The Albert M. Greenfield Digital Center for the History of Women’s Education held its first major conference, examining issues in women’s history, gendered analysis, technology and the digital humanities on Friday and Saturday, March 22-23, 2013. Almost one hundred scholars, students, independent researchers, archivist, librarians, technologists and many others gathered at Bryn Mawr College to discuss their work at the first Women’s History in the Digital World conference.
The conference opened on Friday afternoon with a provocative and inspiring keynote by Laura Mandell of Texas A&M, “Feminist Critique vs. Feminist Production in Digital Humanities.” The talk advocated that those whose work seeks to recover marginalized histories and perpetuate them in digital form must actively produce new work that embodies criticism, rather than only publishing critiques of existing work. Her speech raised several points that served as touchstones throughout the weekend for the attendees and presenters, many of whom are currently grappling with the challenge of giving digital presence to marginalized voices. How does the modern scholar produce work that is compatible enough with mainstream practices to guarantee visibility and sustainability, without undermining the ways in which these stories deviate from the mainstream? Her talk will be made available shortly on the conference website so please keep an eye on this site for more content.
The conference was a forum for many rich conversations, and thanks to Twitter you can follow the discussions by searching the official conference hashtag #WHDigWrld. Conference participant Professor Michelle Moravec (@ProfessMoravec), Rosemont College, created a Storify of the Tweets and a blog on her reflections about the conference. Nancy Rosoff (@NancyRosoff), Arcadia University, has also written a blog post about the conference including excerpts from her paper. We are encouraging all presenters to upload information to the conference website which uses the Bepress software, acting as a repository and an archive of the conference.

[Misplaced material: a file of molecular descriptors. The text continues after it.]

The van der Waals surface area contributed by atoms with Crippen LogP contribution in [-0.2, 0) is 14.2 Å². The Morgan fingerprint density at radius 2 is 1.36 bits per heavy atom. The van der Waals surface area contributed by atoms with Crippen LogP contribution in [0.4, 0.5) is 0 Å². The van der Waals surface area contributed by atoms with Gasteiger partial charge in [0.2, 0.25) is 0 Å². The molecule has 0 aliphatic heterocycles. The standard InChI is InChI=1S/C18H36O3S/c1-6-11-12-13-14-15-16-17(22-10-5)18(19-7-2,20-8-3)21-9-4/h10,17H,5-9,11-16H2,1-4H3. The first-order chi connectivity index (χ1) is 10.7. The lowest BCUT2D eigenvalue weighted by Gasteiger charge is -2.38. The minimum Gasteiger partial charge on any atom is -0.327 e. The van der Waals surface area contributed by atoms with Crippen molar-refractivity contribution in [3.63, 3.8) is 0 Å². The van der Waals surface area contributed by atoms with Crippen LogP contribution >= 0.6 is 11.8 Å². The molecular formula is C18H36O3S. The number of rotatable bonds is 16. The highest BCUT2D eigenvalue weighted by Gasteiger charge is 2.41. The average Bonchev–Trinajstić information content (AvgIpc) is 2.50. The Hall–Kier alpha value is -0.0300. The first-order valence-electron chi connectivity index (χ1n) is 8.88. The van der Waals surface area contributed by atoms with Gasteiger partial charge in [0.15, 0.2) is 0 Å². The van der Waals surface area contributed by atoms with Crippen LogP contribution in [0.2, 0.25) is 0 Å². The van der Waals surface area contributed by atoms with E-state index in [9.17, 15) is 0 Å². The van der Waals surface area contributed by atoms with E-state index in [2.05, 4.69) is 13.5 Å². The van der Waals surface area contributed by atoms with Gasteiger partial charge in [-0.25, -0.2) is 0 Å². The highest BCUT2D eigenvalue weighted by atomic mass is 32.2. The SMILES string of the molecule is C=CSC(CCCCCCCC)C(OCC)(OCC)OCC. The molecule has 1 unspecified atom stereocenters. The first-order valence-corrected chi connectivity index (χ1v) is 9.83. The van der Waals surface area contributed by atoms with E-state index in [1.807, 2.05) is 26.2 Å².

Conference panels were held all day on Saturday March 24th related to the four panel session overarching themes: Pedagogy: Digital Sources and Teaching in Women’s History; Developments in Digital Women’s History; Digital Archives and Practices and finally, Culture and Representation in the Digital World.
The conference ended with a roundtable with participation from Cheryl Klimaszewski, Digital Collections Specialist, Bryn Mawr College, Cathy Moran Hajo, Ph.D., Associate Editor/Assistant Director, The Margaret Sanger Papers Project, New York University, Christine A. Woyshner, Ed.D., Professor of Elementary Education /K-12 Social Studies, Temple University and moderated by Jennifer Redmond, Director of The Albert M. Greenfield Digital
Center for the History of Women’s Education, Bryn Mawr College. Topics that arose included the difficulties in funding and sustaining funding for digital humanities projects related to women’s history; what a digital humanities ‘toolkit’ should look like for those interested in developing their skills; funding opportunities and potential collaborations between the conference participants and the importance of networking, sharing information and collaborating with each other.
The conference ended with a reception at the Rare Book Room Gallery to view the Taking Her Place exhibition, co-curated by Evan McGonagill and Jennifer Redmond of The Albert M. Greenfield Digital Center for the History of Women’s Education. This exhibition, which runs until June 2nd 2013, harnesses many of the themes of the conference as it includes digital elements as well as traditional archival material on the history of women’s education. If you have not yet visited the exhibition, please do so! Direct any questions you have about it to firstname.lastname@example.org and don’t forget to follow us on Twitter @GreenfieldHWE for further updates on the exhibition program. We have also uploaded a splash of photos from the event to our Tumblr.
The conference organizers would like to thank their sponsors, The Albert M. Greenfield Foundation and the Tri-Co Digital Humanities Initiative for their support. We would also like to thank Camilla McKay, Head of Carpenter Library, Bryn Mawr College, for her support in creating the conference website and Lianna Reed ’14 for her support at the registration desk. Finally, we would like to thank all the presenters and participants who made this such a fantastic and vibrant conference – we look forward to welcoming you again in 2014!